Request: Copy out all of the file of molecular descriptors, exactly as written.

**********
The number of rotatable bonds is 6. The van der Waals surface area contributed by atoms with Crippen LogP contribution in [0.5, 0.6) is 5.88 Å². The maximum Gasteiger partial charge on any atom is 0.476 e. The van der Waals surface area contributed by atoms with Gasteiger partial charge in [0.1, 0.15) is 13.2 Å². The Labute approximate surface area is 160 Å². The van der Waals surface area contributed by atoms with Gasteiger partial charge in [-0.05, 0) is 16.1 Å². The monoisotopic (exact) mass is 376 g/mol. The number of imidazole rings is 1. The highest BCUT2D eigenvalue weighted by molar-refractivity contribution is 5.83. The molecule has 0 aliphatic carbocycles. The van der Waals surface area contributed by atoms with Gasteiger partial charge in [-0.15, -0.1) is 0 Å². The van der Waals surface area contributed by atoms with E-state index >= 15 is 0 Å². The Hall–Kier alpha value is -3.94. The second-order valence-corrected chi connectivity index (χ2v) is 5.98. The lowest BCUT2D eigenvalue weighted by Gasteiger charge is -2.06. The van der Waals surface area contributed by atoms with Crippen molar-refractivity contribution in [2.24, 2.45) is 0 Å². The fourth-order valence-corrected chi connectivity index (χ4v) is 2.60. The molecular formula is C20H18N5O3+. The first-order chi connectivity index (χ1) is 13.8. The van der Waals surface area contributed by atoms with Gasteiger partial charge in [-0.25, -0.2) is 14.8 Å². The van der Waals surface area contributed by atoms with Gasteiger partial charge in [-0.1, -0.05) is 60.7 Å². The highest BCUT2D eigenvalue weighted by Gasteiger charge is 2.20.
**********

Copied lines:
The number of rotatable bonds is 6. The van der Waals surface area contributed by atoms with Crippen LogP contribution in [0.5, 0.6) is 5.88 Å². The maximum Gasteiger partial charge on any atom is 0.476 e. The van der Waals surface area contributed by atoms with Gasteiger partial charge in [0.1, 0.15) is 13.2 Å². The Labute approximate surface area is 160 Å². The van der Waals surface area contributed by atoms with Gasteiger partial charge in [-0.05, 0) is 16.1 Å². The monoisotopic (exact) mass is 376 g/mol. The number of imidazole rings is 1. The highest BCUT2D eigenvalue weighted by molar-refractivity contribution is 5.83. The molecule has 0 aliphatic carbocycles. The van der Waals surface area contributed by atoms with Gasteiger partial charge in [-0.15, -0.1) is 0 Å². The van der Waals surface area contributed by atoms with E-state index >= 15 is 0 Å². The Hall–Kier alpha value is -3.94. The second-order valence-corrected chi connectivity index (χ2v) is 5.98. The lowest BCUT2D eigenvalue weighted by Gasteiger charge is -2.06. The van der Waals surface area contributed by atoms with Crippen molar-refractivity contribution in [2.24, 2.45) is 0 Å². The fourth-order valence-corrected chi connectivity index (χ4v) is 2.60. The molecular formula is C20H18N5O3+. The first-order chi connectivity index (χ1) is 13.8. The van der Waals surface area contributed by atoms with Gasteiger partial charge in [-0.25, -0.2) is 14.8 Å². The van der Waals surface area contributed by atoms with Gasteiger partial charge in [-0.1, -0.05) is 60.7 Å². The highest BCUT2D eigenvalue weighted by Gasteiger charge is 2.20.